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ATHENS (Reuters) - The Democratic Left party may pull out of Greece's ruling coalition on Friday after talks to resume state television broadcasts collapsed, plunging the nation into fresh turmoil.
Lawmakers from the small leftist party, angered by the abrupt shutdown of broadcaster ERT last week, will meet at 0730 GMT to decide whether to continue backing Prime Minister Antonis Samaras, who warned he was ready to press ahead without them.
"I want us to continue together as we started but I will move on either way," Samaras said in a televised statement, promising to implement public sector reforms demanded by Greece's international lenders.
"Our aim is to conclude our effort to save the country, always with a four-year term in our sights. We hope for the Democratic Left's support."
Splits emerged early on Friday among the party's 14 lawmakers, with one deputy saying it should stay in government and another that it should quit.
Samaras's conservative New Democracy party and its Socialist PASOK ally jointly have 153 deputies, a majority of three in the country's 300-member parliament. That means they could manage without the Democratic Left, but a departure of the party would be a major blow.
Officials from all three parties ruled out snap elections, which would derail Greece's bailout program.
An ongoing inspection visit to Greece by the European Union and the International Monetary Fund needs to be completed as planned in July to avoid a shortfall in the country's finances, lenders said on Thursday.
At least two independent lawmakers have suggested they would back Samaras's government, which came to power a year ago and has bickered ever since over austerity and immigration.
The latest crisis began nine days ago when Samaras abruptly yanked ERT off air, calling it a hotbed of waste and privilege, sparking an outcry from his two allies, unions and journalists.
Samaras was acting under pressure to fire public sector employees to show Greece's EU and IMF lenders that it is sticking to promises to cut costs under its bailout program.
After initially refusing to restart ERT, Samaras on Thursday said he offered to re-hire at a new broadcaster about 2,000 out of 2,600 ERT workers who were fired, a compromise accepted by PASOK but rejected by the Democratic Left.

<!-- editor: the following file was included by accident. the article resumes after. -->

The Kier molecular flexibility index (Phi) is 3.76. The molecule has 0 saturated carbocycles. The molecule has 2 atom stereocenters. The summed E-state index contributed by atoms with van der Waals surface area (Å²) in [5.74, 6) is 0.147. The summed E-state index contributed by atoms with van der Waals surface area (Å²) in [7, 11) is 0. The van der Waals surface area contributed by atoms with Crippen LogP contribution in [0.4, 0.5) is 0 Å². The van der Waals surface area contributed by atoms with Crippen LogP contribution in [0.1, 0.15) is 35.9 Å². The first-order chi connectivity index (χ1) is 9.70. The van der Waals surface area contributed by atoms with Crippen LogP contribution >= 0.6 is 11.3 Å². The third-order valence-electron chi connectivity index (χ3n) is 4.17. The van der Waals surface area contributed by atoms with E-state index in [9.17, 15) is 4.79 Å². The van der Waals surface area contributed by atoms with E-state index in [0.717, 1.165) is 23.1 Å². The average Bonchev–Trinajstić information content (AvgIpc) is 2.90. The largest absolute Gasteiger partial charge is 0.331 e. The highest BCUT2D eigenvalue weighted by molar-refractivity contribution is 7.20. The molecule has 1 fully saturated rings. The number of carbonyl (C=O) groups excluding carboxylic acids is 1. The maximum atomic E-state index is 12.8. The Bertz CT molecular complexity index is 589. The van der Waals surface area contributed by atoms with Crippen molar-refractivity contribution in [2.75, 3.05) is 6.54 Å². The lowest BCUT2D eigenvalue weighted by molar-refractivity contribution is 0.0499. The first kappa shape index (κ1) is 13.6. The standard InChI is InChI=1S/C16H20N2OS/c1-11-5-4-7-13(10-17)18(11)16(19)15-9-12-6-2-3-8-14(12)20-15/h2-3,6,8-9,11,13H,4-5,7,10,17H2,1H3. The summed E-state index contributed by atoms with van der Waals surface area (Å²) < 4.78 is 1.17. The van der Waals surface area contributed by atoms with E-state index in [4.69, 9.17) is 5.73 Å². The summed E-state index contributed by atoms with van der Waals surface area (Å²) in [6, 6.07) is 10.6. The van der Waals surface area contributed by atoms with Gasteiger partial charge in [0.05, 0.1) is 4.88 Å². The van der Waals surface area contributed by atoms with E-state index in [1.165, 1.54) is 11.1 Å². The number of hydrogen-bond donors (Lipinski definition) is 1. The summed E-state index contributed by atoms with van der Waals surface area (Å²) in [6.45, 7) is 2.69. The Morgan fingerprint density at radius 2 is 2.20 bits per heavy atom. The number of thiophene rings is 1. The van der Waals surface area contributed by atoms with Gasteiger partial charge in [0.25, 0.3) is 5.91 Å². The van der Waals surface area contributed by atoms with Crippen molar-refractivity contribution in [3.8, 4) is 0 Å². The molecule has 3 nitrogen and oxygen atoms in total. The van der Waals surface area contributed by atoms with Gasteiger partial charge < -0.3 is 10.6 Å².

"We will no longer have black screens on state TV channels but we are not going to return to the sinful regime," Samaras said.
"At this point we had a serious disagreement over ERT. I undertook efforts to restore unity and to find a solution."
But Fotis Kouvelis, leader of the Democratic Left, insisted that all workers be rehired, saying the issue at stake was far bigger than state television broadcasts.
"This issue is ... fundamentally an issue of democracy," said Kouvelis "We are not responsible for the fact that no common ground was reached."
Evangelos Venizelos, leader of PASOK - which has heavily suffered from Greece's debt crisis and would lose further in a new election - also called on Kouvelis to stay in the coalition.
"The situation for the country, the economy and its citizens is especially grave," said Venizelos. "We want the government to continue as a three-party government."
PASOK would continue backing the government even without the Democratic Left, party spokesman Dimitris Karydis said.
Greece's top administrative court on Thursday confirmed an earlier ruling suspending ERT's closure and calling for a transitional, slimmed-down broadcaster to go on air immediately.
ERT remains off air despite Monday's court ruling ordering it back on. Much of the squabbling this week centered on Samaras wanting a transitional broadcaster run by only a few staff members while his two partners wanted ERT to reopen exactly as it was before until a newer version is launched.
ERT workers meanwhile have continued broadcasting a 24-hour bootleg version on the Internet from their headquarters, where workers and unions have been protesting since last Tuesday.
"This is the beginning of the end," independent lawmaker Nikos Nikolopoulos tweeted, referring to Samaras's government.
Additional reporting by Harry Papachristou and Karolina Tagaris; Writing by Deepa Babington; Editing by Eric Walsh, John Stonestreet